Wimbledon approaches, and with it the season of strawberries! We’ve planted ours out and have begun to enjoy the first of the crop. We’re hoping the real flush will coincide with another Andy Murray victory in a few weeks!
Because we’re so used to buying fruit and veg from the supermarket, it’s easy to forget they’re as much part of the food chain as any other plant or animal in nature. Just as foxes and snakes compete with each other for rabbits to prey on, different animals fight for strawberries. For us strawberry growers, that competition comes in the form of slugs! People have found new ways to fight these rivals – using salt, raised beds, and pesticides (pest killers).
Strawberries pollinate in a similar way to other plants and trees, with the help of the wind or an insect. Once the petals drop away, the fertilised flower swells into fruit. Around early June they begin to ripen into red strawberries. Each fruit is studded with seeds. After fruit has passed through an animal’s body the seeds return to the earth and start to grow.
An excellent, fruit-packed dessert – perfect for eating during tennis – is Eton Mess. Follow this very simple recipe of crushed-up meringues, strawberries and cream – though at Storm, we also like to throw in ice cream, mint and raspberries to make it extra refreshing!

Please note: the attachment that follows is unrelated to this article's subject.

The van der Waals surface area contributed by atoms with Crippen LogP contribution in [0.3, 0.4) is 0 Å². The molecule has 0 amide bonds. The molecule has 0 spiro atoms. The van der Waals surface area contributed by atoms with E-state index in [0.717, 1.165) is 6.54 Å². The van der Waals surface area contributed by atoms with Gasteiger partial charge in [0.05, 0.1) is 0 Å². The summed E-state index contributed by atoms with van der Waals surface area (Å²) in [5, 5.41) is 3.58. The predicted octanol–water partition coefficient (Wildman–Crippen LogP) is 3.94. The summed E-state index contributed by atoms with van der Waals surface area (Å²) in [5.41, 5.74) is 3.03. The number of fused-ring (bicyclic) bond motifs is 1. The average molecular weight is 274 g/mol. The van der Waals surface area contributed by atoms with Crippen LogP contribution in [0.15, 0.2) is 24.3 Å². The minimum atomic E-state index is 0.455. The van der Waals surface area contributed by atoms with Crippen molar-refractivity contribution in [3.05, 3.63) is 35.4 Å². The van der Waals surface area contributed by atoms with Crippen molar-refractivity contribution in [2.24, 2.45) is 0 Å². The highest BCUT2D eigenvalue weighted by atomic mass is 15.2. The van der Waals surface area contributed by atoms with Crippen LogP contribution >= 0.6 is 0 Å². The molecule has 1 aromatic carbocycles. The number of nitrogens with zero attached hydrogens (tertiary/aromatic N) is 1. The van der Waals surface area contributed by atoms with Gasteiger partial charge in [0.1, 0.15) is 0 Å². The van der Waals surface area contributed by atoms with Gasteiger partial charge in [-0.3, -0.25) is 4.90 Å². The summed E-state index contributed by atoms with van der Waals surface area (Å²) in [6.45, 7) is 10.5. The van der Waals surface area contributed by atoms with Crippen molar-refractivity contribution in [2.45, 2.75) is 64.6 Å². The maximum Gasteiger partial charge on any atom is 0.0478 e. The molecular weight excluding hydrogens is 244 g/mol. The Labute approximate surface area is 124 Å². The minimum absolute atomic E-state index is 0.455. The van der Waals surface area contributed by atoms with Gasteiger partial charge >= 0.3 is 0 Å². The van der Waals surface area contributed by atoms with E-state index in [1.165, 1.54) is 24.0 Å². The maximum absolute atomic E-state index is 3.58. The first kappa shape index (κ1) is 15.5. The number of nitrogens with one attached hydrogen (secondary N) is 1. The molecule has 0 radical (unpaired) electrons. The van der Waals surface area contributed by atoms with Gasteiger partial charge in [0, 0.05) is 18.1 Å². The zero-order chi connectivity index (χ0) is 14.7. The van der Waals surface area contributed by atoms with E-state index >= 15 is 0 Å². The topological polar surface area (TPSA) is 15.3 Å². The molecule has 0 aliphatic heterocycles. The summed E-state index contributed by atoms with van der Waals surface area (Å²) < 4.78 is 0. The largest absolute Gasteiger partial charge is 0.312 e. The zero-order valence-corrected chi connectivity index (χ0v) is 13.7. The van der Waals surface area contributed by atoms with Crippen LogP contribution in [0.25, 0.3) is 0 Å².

Wimbledon’s just finished, the sun has finally come out, the school year is winding down, and here at Storm we’ve even been out on the hammock.
But summer isn’t all fun, as a lot of people suffer from hay fever. This means runny noses, itchy eyes and a lot of sneezing. Aitchoo!
Although the flowers look lovely at this time of year, they are the cause of this discomfort, along with grasses and some trees. Why? Because spring and summer is the time for pollination. This is where the pollen on the male part of the plant (the stamen) lands on the female part (the stigma) in order to fertilise it. Sometimes plants can pollinate themselves, but stronger plants are produced when the pollen of one plant is transferred to another.
But how does it get there? Well, sometimes bees carry the pollen from one plant to another. So when you spot a bee this summer, it’s possible that it’s off to pollinate a plant. But the wind also carries the pollen, and so the air is full of it in summer.
If someone suffers from hay fever, it’s because they’re allergic to pollen. So when they breathe a load of it in, it can make them sneeze and generally feel rubbish. Luckily, the pollination season doesn’t last very long and sufferers can take medication to help them.
So next time you look out the window this summer, imagine all the tiny pollen in the air. And if you suffer from hayfever, remember it’s not long until summers’s over!
From Life Cycle of Plants, one of the activities in Science by Storm